POLITICS

Petition urging Obama to run for president in France gains 42,000 signatures

FILE: President Obama and his daughter Malia, walk across the South Lawn of the White House.

FILE: President Obama and his daughter Malia, walk across the South Lawn of the White House.  (AP)

The slogan in French is, “Oui, on peut,” which translates into “Yes, we can.”

Former President Obama is a U.S. citizen, which means he is an ineligible candidate, but that did not stop 42,000 supporters in the country to sign an online petition urging him to run.

One of the petition’s organizers told the BBC that the message is intended to the eligible candidates running for office: “Hey guys, you don’t really make us dream.”

With Europe's migrant influx and fears of Islamic extremism on many voters' minds, polls show high support for the tough-on-security platform of conservative former Prime Minister Francois Fillon and the nationalist campaign of far-right leader Marine Le Pen.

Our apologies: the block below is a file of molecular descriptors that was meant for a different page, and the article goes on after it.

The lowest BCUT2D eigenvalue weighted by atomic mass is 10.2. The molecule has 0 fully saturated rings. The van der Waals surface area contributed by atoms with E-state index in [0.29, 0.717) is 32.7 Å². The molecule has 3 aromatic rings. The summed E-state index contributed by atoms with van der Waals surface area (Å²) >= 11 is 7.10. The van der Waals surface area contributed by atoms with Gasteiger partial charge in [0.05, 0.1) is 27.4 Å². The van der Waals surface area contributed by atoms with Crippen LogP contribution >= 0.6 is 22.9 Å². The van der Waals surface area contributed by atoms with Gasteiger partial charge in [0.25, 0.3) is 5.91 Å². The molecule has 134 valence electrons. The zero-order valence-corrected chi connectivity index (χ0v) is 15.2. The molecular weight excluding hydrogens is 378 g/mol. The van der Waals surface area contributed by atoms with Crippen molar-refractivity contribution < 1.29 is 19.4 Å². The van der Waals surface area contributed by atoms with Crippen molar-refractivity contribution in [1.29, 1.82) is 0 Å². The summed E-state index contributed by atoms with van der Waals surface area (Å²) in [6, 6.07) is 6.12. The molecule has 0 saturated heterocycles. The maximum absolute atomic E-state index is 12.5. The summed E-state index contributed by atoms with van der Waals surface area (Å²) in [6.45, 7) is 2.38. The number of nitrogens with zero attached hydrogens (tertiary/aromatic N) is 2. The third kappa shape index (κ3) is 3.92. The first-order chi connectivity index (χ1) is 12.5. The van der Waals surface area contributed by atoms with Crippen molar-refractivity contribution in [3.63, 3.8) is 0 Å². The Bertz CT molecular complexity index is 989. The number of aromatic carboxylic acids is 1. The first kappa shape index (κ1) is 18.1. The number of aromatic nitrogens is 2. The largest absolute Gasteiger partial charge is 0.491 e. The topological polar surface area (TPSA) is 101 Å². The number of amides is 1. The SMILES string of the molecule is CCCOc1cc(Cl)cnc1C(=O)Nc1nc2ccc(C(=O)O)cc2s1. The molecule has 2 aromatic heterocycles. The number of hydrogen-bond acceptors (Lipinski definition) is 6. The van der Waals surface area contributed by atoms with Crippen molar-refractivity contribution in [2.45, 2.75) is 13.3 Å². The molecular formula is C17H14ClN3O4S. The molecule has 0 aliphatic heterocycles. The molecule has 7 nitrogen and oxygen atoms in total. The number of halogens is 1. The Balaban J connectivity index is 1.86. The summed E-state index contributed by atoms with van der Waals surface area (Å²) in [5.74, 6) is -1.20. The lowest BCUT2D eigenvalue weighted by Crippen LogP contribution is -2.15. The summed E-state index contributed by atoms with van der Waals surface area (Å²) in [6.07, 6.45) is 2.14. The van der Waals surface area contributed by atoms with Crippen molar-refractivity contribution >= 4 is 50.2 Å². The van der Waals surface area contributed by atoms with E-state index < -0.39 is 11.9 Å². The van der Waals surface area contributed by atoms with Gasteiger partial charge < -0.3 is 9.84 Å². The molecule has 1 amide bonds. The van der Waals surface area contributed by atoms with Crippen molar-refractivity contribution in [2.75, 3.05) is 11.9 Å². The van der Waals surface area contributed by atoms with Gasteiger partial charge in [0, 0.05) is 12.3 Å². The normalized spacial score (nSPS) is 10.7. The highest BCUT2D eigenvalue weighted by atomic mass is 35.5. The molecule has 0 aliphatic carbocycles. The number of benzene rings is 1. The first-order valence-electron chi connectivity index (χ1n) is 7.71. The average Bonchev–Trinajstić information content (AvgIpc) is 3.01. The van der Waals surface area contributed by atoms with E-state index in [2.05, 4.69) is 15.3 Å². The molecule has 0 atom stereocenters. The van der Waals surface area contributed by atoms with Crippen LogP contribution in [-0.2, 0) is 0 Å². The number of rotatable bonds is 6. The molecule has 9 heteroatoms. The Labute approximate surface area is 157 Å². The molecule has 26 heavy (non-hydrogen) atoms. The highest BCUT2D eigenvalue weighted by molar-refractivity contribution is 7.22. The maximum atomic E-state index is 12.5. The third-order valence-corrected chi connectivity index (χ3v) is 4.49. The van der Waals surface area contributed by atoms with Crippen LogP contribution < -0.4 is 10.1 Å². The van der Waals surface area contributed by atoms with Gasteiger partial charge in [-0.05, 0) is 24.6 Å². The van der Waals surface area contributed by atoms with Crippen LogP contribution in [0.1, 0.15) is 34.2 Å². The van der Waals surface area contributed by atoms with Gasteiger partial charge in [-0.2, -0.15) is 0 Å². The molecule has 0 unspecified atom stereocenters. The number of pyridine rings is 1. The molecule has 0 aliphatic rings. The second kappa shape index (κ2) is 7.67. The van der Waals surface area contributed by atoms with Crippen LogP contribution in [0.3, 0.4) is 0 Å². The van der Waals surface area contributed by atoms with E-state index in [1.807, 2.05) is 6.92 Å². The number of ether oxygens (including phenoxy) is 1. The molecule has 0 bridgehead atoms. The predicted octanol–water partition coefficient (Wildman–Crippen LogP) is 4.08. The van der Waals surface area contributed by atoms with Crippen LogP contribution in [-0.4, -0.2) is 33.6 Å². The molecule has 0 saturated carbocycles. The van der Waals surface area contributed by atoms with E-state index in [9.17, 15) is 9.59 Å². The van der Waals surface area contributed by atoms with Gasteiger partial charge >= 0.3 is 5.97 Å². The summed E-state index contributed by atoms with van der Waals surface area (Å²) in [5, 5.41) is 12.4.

However, Fillon has stumbled on allegations of fake taxpayer-funded jobs for his wife and children - particularly damaging for someone pledging to slash public spending. Le Pen, who came in third in the 2012 race, is facing financial investigations too. And while she hopes to ride a wave of anti-establishment, anti-European Union sentiment to power, numerous critics fear her worldview is racist and dangerous.

The New York Times reported that many voters in France are unable to identify many of the 12 candidates.

The paper reported that some political organizers in the country have been placing red-white-and-blue posters with Obama’s picture on city streets.

“There isn’t one man or woman that we can project ourselves onto, someone we would want to vote for and fight for without hesitation, someone who unites people and has a strong aura,” one of the organizers told the paper.

A spokesman for Obama declined to comment for the paper.